a fatherhood imperative

this weekend is father’s day.  genesis is shrinking in my rear-view mirror and i’ve been thinking a lot about what the lord would want me to say to fathers and future fathers who are compelled to listen to me this sunday.  admittedly, i’m pretty dogmatic about the responsibility of fathers in our culture–especially fathers who claim to be christ-followers–as our role, albeit a shrinking one, is critical to the survival of the species.  i’m blessed because my son turned out to be a pretty good man (thanks to my wife).  he is polite, honorable, hard-working, and has a heart after god (of course, i am painfully aware that all parents are blind to the shortcomings of their kids, so leave me in my reverie).  still, each day that passes brings my son closer to the daunting responsibility of fatherhood and i want to impress on him and others how influential they are.

another factor in my father’s day musings is that my own parents are here on a visit from their home in california.  my dad is 77 and is recovering from a recent surgery (repair of a thoracic aneurysm).  he has lost a lot of weight and arthritis has affected his posture and mobility.  it’s a sobering thing to see my bullet-proof dad struggling with mortality.  he was and is an amazing man, and i am astounded by my admiration of him.  the thing i most want to communicate to fathers this weekend is the innate power they have in the lives of their offspring (especially sons).  it saddens me, but most young fathers that i know are unaware of that power, and they squander it thoughtlessly.  i “borrowed” the following from dave burchett’s blog, confessions of a bad christian (http://www.daveburchett.com/archive/2008/06/11/7840.aspx)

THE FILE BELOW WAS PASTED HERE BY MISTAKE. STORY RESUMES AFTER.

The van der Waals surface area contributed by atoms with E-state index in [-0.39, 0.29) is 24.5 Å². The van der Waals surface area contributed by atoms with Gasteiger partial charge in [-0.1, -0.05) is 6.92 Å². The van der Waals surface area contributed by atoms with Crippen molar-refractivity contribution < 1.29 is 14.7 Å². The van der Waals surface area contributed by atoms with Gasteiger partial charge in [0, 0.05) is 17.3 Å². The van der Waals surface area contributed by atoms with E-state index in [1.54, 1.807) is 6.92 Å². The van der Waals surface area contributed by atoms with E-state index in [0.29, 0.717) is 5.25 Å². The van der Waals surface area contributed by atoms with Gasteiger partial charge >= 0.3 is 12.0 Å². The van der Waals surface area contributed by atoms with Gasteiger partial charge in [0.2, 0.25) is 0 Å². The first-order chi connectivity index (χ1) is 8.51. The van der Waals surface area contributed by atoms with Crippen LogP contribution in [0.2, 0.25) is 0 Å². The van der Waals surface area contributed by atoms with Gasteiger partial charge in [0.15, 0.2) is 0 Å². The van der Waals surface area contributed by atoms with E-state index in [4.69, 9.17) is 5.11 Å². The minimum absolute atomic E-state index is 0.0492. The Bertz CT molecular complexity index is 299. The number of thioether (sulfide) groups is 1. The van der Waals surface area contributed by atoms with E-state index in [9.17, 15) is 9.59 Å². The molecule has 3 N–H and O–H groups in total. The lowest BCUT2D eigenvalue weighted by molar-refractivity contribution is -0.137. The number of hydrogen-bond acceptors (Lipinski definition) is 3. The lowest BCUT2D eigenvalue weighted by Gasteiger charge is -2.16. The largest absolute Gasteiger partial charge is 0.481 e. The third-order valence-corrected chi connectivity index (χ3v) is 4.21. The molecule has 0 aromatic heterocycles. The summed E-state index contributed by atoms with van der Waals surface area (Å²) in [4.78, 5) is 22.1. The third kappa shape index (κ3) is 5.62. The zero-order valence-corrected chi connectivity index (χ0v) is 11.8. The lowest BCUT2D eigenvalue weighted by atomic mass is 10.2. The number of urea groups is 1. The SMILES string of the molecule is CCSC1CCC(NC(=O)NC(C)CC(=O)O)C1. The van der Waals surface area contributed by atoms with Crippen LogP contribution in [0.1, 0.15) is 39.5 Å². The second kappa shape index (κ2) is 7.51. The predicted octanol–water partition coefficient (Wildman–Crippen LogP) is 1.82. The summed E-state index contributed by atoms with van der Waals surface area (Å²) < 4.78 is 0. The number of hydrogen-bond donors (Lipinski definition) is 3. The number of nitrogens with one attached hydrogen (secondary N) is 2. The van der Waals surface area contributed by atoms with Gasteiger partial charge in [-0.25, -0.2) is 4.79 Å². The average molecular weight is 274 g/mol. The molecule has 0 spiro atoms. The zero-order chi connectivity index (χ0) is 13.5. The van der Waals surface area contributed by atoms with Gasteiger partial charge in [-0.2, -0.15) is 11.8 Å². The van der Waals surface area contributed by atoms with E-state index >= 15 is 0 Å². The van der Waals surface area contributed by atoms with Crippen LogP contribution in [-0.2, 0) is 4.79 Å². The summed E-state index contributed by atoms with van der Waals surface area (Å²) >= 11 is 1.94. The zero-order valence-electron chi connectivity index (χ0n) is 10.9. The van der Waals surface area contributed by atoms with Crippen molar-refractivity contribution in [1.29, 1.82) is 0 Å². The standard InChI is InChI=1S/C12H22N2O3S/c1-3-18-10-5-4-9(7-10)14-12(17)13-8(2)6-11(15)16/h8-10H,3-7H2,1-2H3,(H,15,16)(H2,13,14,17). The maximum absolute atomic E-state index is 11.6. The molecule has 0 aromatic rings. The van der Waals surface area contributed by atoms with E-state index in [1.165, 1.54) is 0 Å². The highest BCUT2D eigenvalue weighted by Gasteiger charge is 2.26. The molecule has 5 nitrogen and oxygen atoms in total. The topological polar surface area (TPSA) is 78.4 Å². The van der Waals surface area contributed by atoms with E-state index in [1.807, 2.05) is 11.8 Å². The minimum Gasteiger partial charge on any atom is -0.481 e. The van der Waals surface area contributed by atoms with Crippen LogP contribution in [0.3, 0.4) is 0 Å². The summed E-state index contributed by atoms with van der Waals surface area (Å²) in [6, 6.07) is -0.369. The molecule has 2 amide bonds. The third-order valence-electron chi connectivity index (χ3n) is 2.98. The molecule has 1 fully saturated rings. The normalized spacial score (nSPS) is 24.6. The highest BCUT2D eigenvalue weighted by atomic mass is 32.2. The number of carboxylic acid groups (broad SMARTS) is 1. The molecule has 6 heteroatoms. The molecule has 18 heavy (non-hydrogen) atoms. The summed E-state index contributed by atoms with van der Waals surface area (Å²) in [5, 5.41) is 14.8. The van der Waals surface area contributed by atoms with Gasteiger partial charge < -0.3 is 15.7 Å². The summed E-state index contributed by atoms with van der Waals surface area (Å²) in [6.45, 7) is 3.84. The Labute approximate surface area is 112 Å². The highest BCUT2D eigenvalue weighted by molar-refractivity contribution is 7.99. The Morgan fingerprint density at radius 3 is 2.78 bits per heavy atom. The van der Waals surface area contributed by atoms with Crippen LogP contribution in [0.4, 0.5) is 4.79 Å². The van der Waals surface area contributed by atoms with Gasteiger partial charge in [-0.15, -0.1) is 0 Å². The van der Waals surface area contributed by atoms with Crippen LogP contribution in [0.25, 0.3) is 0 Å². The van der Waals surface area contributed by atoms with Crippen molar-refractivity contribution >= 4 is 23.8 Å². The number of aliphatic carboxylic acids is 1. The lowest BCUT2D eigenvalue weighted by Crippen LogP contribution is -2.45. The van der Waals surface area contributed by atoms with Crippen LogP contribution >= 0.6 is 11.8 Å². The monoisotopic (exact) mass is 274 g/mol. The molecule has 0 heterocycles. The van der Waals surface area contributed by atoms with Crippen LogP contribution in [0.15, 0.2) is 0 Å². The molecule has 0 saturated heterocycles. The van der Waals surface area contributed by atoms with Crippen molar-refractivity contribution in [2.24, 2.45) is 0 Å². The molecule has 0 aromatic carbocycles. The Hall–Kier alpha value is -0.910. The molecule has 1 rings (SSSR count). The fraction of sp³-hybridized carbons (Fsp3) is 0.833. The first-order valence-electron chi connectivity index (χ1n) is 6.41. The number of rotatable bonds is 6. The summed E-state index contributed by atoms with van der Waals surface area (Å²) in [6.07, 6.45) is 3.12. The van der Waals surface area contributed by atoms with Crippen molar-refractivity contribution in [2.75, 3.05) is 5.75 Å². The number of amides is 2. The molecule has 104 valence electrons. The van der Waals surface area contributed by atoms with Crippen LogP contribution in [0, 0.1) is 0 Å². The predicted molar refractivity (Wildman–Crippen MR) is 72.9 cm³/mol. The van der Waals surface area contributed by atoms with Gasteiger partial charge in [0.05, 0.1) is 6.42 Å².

Ken Druck and James Simmons in their book The Secrets Men Keep discuss six major secrets men have. At the top of the list is that “men secretly yearn for their fathers love and approval.” This is often without their conscious knowledge that this yearning manifests itself in the drive that many males have to prove themselves. The authors say:

It may surprise us to know that the most powerful common denominator influencing men’s lives today is the relationship we had with our fathers …. Of the hundreds of men I have surveyed over the years, perhaps 90 percent admitted they still had strings leading back to their fathers. In other words, they are still looking to their fathers, even though their fathers may have been dead for years, for approval, acceptance, affection, and understanding.

 

there is a terrifying passage of scripture in the old testament (1 samuel 2) that tells the story of eli, the priest at shiloh.  eli had two sons who were utterly without honor and who would harass and intimidate the people who came to the temple to worship.  the bible describes them as “wicked men; they had no regard for the LORD.”  the tragic part of this story is that eli knew what his sons were up to and refused to take a strong stand against their rebellion.  god spoke to a young boy, samuel, and told him to take a specific prophecy to eli.  samuel obeyed, and eli immediately knew that god had spoken to samuel.  the old prophet urged the boy to tell him what god had said and to hold nothing back.  samuel quoted god to eli, “I will judge his family forever because of the sin he knew about; his sons made themselves contemptible, and he failed to restrain them.” (1 samuel 3:13)  god had given eli influence in the lives of his sons and he refused to utilize it.  later, both of eli’s sons died in battle on the same day as a result of god’s judgment.

in my opinion, if this generation has any chance of survival, fathers have got to cash in their influence and challenge their children to become men and women of character.  we’ve got to stop being “buddies” to our children and start being fathers.  we can no longer afford to choose convenience or expedience.

i pray that i will be able to communicate that message on sunday with humility and compassion.

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